from The American Heritage® Dictionary of the English Language, 4th Edition

  • n. The official residence usually provided by a church for its parson; a rectory.

from Wiktionary, Creative Commons Attribution/Share-Alike License

  • n. A house provided by the church for a parson, vicar or rector.

from the GNU version of the Collaborative International Dictionary of English

  • n. A certain portion of lands, tithes, and offerings, for the maintenance of the parson of a parish.
  • n. The glebe and house, or the house only, owned by a parish or ecclesiastical society, and appropriated to the maintenance or use of the incumbent or settled pastor.
  • n. Money paid for the support of a parson.

from The Century Dictionary and Cyclopedia

  • n. A rectory endowed with a house, glebe, lands, tithes, etc., for the maintenance of the incumbent; the benefice of a parish.
  • n. The mansion or dwelling-house of a parson or clergyman. Also called a parsonage house.
  • n. Money paid for the support of a parson.

from WordNet 3.0 Copyright 2006 by Princeton University. All rights reserved.

  • n. an official residence provided by a church for its parson or vicar or rector


Sorry, no etymologies found.


  • Until later that night they became more curious, decided to go over to his home, which is what they call a parsonage, because essentially it's owned by the church itself.

    CNN Transcript Mar 24, 2006

  • The farmers about here consider him as rolling in wealth, and I must say that, though the parsonage is absolutely bare of luxuries, one is not there often unpleasantly reminded that the parson is a poor man.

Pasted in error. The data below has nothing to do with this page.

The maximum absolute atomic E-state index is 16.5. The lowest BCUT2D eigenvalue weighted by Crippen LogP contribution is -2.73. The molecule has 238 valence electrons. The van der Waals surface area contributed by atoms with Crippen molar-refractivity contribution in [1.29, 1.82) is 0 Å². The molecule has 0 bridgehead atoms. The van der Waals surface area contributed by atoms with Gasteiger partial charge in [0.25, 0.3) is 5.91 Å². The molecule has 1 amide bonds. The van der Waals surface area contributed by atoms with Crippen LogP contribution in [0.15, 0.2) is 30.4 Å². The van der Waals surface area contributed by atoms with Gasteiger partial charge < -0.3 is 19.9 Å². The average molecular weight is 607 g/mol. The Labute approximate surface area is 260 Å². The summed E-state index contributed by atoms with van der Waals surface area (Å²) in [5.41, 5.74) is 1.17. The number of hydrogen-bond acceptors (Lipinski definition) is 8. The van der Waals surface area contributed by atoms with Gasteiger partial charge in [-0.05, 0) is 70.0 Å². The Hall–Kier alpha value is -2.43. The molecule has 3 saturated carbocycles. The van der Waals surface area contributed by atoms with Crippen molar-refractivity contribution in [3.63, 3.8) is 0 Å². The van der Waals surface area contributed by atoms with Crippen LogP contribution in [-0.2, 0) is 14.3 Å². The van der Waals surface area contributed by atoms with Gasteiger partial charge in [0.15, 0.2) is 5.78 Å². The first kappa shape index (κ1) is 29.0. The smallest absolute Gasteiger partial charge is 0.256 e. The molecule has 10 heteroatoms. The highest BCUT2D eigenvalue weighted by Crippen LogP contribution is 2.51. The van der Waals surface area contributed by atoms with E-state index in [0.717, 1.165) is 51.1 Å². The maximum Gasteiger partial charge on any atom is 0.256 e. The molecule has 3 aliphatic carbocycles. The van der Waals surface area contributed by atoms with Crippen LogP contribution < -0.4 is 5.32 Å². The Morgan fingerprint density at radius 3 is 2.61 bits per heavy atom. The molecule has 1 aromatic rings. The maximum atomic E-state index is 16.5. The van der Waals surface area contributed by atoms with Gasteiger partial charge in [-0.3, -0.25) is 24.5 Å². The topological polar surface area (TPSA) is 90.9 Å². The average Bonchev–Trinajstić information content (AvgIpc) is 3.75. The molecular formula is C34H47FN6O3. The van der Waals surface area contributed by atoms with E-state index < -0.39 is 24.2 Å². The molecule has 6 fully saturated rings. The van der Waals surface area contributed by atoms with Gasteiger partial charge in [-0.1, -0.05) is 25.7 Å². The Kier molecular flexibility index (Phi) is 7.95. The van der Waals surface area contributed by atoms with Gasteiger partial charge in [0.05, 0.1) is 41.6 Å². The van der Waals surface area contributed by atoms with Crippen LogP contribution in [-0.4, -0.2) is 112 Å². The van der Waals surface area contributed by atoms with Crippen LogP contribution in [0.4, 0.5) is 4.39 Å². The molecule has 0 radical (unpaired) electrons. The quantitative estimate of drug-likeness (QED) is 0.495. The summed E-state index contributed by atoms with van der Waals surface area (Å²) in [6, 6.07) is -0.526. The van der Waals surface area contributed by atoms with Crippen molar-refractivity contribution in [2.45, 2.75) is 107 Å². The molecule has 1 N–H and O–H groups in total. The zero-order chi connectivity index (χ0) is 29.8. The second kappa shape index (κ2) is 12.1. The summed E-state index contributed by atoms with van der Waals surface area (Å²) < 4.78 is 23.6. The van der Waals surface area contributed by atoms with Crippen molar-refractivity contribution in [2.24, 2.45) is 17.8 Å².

Oldtown Folks

  • The attractive three-bedroom parsonage is located on the church property.

    The Navy and Married Life

  • When he called the parsonage, however, Maria Price answered the phone and informed him that Helen was spending the evening with old Mrs. Crowell, who lived but a little way from the Snow place.

    The Portygee

  • Biddlecombehad explained to me upon the subject of our conversation that night. our rough friend in the boat told truth. & his reason for so strongly objecting to your becoming an inmate at the parsonage is because the Lady [2] has not been a better women than she ought to be — nor quite so good.

    Letter 225

  • Under a provision of the tax code known as the parsonage allowance, first passed in 1921, an ordained clergy member may live tax-free in a home owned by his or her religious organization or receive a tax-free annual payment to buy or rent a home if the congregation approves.

    Tax Break for Clergy Questioned

  • An icy chill ran down her spine as Abbie recognized the voice as belonging to the same woman who had called the parsonage the other night.

    For the Love of God

  • To them, the great rambling barn back of the parsonage was a most delightful place.

    Prudence of the Parsonage

  • Across the street from the parsonage was a little white cottage set back among tall cedars.

    Prudence of the Parsonage

  • The parsonage is a relic of the family-mansion, or castle, other portions of which are close at hand; for, across the garden, rise two gray towers, both of them picturesquely venerable, and interesting for more than their antiquity.

    The Atlantic Monthly, Volume 08, No. 48, October, 1861


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